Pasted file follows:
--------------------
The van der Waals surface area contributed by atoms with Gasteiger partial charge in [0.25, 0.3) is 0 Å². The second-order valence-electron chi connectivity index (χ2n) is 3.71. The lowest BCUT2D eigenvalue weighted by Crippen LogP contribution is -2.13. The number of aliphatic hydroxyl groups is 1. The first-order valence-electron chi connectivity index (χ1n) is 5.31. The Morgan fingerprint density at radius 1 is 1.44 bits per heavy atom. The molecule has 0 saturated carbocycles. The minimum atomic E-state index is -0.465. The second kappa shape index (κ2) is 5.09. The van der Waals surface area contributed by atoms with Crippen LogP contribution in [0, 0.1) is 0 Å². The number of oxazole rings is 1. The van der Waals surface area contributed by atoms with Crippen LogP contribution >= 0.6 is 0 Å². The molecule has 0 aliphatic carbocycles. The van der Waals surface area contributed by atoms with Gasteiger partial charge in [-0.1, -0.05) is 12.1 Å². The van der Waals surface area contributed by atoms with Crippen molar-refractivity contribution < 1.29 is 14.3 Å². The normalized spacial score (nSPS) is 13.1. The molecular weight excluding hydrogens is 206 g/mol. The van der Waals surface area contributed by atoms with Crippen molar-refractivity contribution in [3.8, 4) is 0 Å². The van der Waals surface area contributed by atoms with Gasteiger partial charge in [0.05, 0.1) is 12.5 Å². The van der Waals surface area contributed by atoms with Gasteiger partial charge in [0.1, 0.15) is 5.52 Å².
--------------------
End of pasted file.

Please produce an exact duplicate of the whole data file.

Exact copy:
The van der Waals surface area contributed by atoms with Gasteiger partial charge in [0.25, 0.3) is 0 Å². The second-order valence-electron chi connectivity index (χ2n) is 3.71. The lowest BCUT2D eigenvalue weighted by Crippen LogP contribution is -2.13. The number of aliphatic hydroxyl groups is 1. The first-order valence-electron chi connectivity index (χ1n) is 5.31. The Morgan fingerprint density at radius 1 is 1.44 bits per heavy atom. The molecule has 0 saturated carbocycles. The minimum atomic E-state index is -0.465. The second kappa shape index (κ2) is 5.09. The van der Waals surface area contributed by atoms with Crippen LogP contribution in [0, 0.1) is 0 Å². The number of oxazole rings is 1. The van der Waals surface area contributed by atoms with Crippen LogP contribution >= 0.6 is 0 Å². The molecule has 0 aliphatic carbocycles. The van der Waals surface area contributed by atoms with Gasteiger partial charge in [-0.1, -0.05) is 12.1 Å². The van der Waals surface area contributed by atoms with Crippen molar-refractivity contribution < 1.29 is 14.3 Å². The normalized spacial score (nSPS) is 13.1. The molecular weight excluding hydrogens is 206 g/mol. The van der Waals surface area contributed by atoms with Crippen molar-refractivity contribution in [3.8, 4) is 0 Å². The van der Waals surface area contributed by atoms with Gasteiger partial charge in [0.05, 0.1) is 12.5 Å². The van der Waals surface area contributed by atoms with Gasteiger partial charge in [0.1, 0.15) is 5.52 Å².